“When it came to creating environments, Lumen was crucial,” Aurelien explains. “With it, we were able to work on lighting in real time, without using a lot of hardware resources. Together with Niagara, which we used for particles like rain, we knew we could generate a render that corresponded exactly to what we saw in our UI in just seconds.”The last step was to run Unreal Engine output through three separate AI algorithms to create the final Otomo style, depending on the scene required. The first algorithm enabled Sagans artists to describe the style of scene in text, then see it appear as a video. The second algorithm took a reference image to produce an animated video, while the final algorithm turned live-action film into a stylized animated result.

“We used our text-to-video algorithm on the majority of the shots,” Aurelien adds. “For this, we used Disco Diffusion 5 to help generate individual frames, which the algorithm then turned into video. We had to ensure our text was extremely detailed, describing the style and filling any gaps: If you’re not mentioning the sky, the machine could simply forget that there had to be a sky on top of the city. Once we got a good first frame, we would then make sure there was enough description to generate the next frames depending on the camera moves we desired, then check the render one last time on the 20th frame.”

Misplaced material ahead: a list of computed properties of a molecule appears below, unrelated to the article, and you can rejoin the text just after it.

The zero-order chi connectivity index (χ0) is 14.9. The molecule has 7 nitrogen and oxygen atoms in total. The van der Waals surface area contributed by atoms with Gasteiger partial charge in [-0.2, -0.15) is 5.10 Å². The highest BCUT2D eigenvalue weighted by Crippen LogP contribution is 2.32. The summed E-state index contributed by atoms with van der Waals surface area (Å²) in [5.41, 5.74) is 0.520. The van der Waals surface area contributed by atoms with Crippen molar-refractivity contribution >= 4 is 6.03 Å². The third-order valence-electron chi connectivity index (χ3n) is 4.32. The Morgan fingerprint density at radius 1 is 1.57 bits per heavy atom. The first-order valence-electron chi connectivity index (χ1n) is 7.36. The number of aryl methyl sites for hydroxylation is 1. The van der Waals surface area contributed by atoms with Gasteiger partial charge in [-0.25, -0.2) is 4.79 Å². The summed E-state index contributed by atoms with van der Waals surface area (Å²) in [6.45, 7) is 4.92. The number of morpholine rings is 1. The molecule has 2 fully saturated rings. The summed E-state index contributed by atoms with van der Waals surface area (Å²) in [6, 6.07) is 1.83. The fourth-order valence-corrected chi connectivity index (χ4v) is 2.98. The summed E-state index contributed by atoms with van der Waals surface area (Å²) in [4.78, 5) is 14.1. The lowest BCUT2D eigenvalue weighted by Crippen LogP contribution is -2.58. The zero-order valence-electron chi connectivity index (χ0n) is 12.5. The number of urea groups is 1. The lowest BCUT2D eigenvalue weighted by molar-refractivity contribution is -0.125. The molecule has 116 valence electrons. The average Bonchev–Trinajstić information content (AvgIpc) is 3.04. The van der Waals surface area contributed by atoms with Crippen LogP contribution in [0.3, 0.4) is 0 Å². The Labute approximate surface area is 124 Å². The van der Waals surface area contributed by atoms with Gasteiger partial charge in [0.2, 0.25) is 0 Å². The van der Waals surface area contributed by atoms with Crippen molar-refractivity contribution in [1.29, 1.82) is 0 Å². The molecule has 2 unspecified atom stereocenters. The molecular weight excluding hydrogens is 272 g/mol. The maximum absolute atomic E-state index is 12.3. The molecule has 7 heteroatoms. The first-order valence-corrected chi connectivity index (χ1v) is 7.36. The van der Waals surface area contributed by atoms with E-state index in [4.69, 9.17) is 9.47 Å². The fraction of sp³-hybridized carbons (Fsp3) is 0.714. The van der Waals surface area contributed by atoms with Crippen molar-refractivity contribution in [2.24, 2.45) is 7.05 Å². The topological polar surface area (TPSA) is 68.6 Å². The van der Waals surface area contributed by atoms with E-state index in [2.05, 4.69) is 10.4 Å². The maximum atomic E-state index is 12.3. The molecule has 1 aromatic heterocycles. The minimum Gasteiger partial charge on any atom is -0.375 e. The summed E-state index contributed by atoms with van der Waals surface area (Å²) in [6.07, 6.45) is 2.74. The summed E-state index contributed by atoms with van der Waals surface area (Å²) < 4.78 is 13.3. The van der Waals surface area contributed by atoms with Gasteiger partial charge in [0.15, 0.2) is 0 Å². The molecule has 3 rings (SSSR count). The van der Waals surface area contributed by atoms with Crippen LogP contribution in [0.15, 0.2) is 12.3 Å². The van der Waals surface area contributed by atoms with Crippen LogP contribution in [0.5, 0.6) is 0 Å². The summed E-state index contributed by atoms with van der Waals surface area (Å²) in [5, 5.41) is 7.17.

Source: Unreal Engine Blog

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